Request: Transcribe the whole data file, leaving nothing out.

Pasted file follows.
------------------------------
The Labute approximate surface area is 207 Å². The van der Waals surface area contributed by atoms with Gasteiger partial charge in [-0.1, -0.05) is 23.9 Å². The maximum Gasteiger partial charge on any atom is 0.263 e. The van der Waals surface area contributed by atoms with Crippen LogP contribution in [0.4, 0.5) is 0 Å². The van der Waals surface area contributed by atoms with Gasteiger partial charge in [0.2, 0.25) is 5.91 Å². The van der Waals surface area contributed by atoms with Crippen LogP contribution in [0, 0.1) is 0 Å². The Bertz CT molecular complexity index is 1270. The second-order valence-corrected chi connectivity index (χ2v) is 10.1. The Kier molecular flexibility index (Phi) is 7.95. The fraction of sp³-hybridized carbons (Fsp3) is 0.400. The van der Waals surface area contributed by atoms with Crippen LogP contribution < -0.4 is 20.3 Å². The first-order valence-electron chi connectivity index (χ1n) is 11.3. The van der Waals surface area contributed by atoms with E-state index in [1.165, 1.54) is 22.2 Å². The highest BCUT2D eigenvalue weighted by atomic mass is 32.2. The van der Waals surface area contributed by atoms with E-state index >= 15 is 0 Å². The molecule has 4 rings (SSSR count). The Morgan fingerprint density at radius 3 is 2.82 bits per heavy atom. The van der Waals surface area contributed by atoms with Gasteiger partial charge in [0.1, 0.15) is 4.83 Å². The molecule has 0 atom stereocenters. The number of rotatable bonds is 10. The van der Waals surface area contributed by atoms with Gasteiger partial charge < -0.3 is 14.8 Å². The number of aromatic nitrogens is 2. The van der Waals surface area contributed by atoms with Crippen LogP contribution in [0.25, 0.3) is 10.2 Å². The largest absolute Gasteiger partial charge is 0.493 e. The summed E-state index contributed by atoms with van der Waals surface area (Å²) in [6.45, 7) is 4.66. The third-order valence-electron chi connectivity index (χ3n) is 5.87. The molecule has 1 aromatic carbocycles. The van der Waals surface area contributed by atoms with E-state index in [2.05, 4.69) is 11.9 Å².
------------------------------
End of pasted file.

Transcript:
The Labute approximate surface area is 207 Å². The van der Waals surface area contributed by atoms with Gasteiger partial charge in [-0.1, -0.05) is 23.9 Å². The maximum Gasteiger partial charge on any atom is 0.263 e. The van der Waals surface area contributed by atoms with Crippen LogP contribution in [0.4, 0.5) is 0 Å². The van der Waals surface area contributed by atoms with Gasteiger partial charge in [0.2, 0.25) is 5.91 Å². The van der Waals surface area contributed by atoms with Crippen LogP contribution in [0, 0.1) is 0 Å². The Bertz CT molecular complexity index is 1270. The second-order valence-corrected chi connectivity index (χ2v) is 10.1. The Kier molecular flexibility index (Phi) is 7.95. The fraction of sp³-hybridized carbons (Fsp3) is 0.400. The van der Waals surface area contributed by atoms with Crippen LogP contribution < -0.4 is 20.3 Å². The first-order valence-electron chi connectivity index (χ1n) is 11.3. The van der Waals surface area contributed by atoms with E-state index in [1.165, 1.54) is 22.2 Å². The highest BCUT2D eigenvalue weighted by atomic mass is 32.2. The van der Waals surface area contributed by atoms with E-state index >= 15 is 0 Å². The molecule has 4 rings (SSSR count). The Morgan fingerprint density at radius 3 is 2.82 bits per heavy atom. The van der Waals surface area contributed by atoms with Gasteiger partial charge in [0.1, 0.15) is 4.83 Å². The molecule has 0 atom stereocenters. The number of rotatable bonds is 10. The van der Waals surface area contributed by atoms with Gasteiger partial charge < -0.3 is 14.8 Å². The number of aromatic nitrogens is 2. The van der Waals surface area contributed by atoms with Crippen LogP contribution in [0.25, 0.3) is 10.2 Å². The largest absolute Gasteiger partial charge is 0.493 e. The summed E-state index contributed by atoms with van der Waals surface area (Å²) in [6.45, 7) is 4.66. The third-order valence-electron chi connectivity index (χ3n) is 5.87. The molecule has 1 aromatic carbocycles. The van der Waals surface area contributed by atoms with E-state index in [2.05, 4.69) is 11.9 Å².